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Massachusetts Offers Layered Approach to Sportsmanship

By Jason Haddix on November 21, 2014 hst Print

Sportsmanship is an undeniable key aspect of interscholastic athletics, and the Massachusetts Interscholastic Athletic Association (MIAA) has a unique, multi-dimensional approach to ensure that its member schools, students, players and spectators understand its importance.

The MIAA has established five Pillars of Education Athletics with sportsmanship being on top of the list, followed by coaches education, community service, wellness and leadership.

There is a philosophy at the MIAA that interscholastic athletics is an extension of the classroom and with that comes the education component of sports participation. Student-athletes are taught what sportsmanship is and are expected to practice it. 

“Our mission is educational athletics and to teach values,” said Phil Vaccaro, MIAA assistant director. “Being in an athletic surrounding, athletic venues, the values we need to promote are sportsmanship, ethics and integrity. These values are not to be thought of as ‘sometime things,’ but instead ‘every time things.’” 

The MIAA has been a leader in promoting sportsmanship at the high school level and often collaborates with other state associations on programs and initiatives. One example was the development of the MIAA Sportsmanship Manual in which several states were acknowledged for helping with the publication.

The 51-page PDF document defines what sportsmanship means and how each person associated with an athletic program or event – from the school administrators to players to members of the media – can promote and support good sportsmanship.

“It is like a rule book,” Vaccaro said of the manual’s content. “If you leave one thing out people will think we don’t care about that, so we try to get as much in there as we can. When I was an athletic director and I had someone misbehave at a game, I would bring them in and tell them to ‘look this over, I think you missed pages (X-Y), which might be helpful.’”

Demonstrating good sportsmanship may not be engrained in everyone. For this reason the MIAA offers education opportunities to learn the right and wrong way to act. This is accomplished through its annual summit, Anti-Defamation League’s respect workshops and various meetings, as well as promoting it through school-based initiatives.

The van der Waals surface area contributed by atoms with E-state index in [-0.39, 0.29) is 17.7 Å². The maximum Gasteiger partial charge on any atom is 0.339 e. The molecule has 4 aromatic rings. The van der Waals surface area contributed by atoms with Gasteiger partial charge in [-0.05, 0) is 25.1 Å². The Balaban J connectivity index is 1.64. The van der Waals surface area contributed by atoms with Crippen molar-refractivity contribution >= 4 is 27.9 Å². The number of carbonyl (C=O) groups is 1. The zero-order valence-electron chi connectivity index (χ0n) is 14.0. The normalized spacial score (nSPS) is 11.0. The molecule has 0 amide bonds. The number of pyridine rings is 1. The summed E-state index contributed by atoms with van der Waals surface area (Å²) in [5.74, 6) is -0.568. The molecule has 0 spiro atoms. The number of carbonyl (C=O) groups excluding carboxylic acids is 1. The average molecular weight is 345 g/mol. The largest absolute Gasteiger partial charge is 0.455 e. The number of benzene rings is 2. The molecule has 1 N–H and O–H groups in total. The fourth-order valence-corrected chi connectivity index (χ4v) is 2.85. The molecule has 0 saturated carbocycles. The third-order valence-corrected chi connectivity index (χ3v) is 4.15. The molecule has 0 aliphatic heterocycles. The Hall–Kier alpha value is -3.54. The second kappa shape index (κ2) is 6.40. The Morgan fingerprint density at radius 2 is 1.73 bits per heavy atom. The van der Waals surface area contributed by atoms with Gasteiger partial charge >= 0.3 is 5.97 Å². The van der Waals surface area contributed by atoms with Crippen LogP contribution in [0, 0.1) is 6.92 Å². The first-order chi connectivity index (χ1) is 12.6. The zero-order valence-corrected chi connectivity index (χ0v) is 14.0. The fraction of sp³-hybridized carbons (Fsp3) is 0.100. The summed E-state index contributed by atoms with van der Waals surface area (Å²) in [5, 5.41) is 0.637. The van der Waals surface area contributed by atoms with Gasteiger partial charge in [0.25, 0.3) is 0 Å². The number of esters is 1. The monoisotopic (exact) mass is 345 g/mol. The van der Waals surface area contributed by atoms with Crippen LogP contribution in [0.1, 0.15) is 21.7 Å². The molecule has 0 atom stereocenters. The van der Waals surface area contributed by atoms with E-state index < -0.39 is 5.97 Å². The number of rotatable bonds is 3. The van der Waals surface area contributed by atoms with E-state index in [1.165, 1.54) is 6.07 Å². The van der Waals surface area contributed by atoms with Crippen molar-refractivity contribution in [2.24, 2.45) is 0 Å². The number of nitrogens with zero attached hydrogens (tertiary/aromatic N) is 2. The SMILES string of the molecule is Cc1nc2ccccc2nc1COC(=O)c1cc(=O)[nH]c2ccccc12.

The MIAA offers its support in providing speakers during preseason sportsmanship meetings that take place at the local level. These are seasonal gatherings among administrators, coaches, representatives of athletic teams, and parents where there is discussion about the educational outcomes for each athletic program.

Demonstrating the importance of what sportsmanship means in Massachusetts, the MIAA has teamed up with high-profile partners for its team sportsmanship awards.

“We have a sportsmanship alliance with (Boston area) professional sports teams,” Vaccaro said. “The Celtics, Bruins, Red Sox and Patriots will honor teams in each sport that win our Team Sportsmanship Award.”

Also, each year the MIAA hosts a Sportsmanship Summit, which is held at Gillette Stadium, home of the New England Patriots. The annual event was established more than 20 years ago and is designed to honor, educate and celebrate those who make sportsmanship a priority. More than 1,000 people attend the event each year, including about 700 students. “We are constantly thinking of ways to get sportsmanship, ethics and integrity flashed in front of people,” Vaccaro said. “Everybody knows what the Nike symbol stands for; everybody knows what the Coke can looks like; we are trying to get the word ‘sportsmanship’ to be out there in everyone’s view.”

During the one-day event, several awards are distributed and presentations are given, including the Student Sportsmanship Essay/Multimedia Contest. The winner in each category will receive $400 and the runner-up is awarded $200.

Justin Kerhulas from Saint John’s Preparatory School penned a first-place essay, which he presented during the 2013 summit, and he closed the piece fittingly.

“Good sportsmanship is just as important as how you play the game, whether you’re winning or losing. My team rallied back in the tournament, but did not hold onto the top spot, yet we did hold our heads high.”








For more detailed information about the MIAA’s involvement with sportsmanship, visit www.miaa.net and select sportsmanship under the educational athletics tab at the top of the page.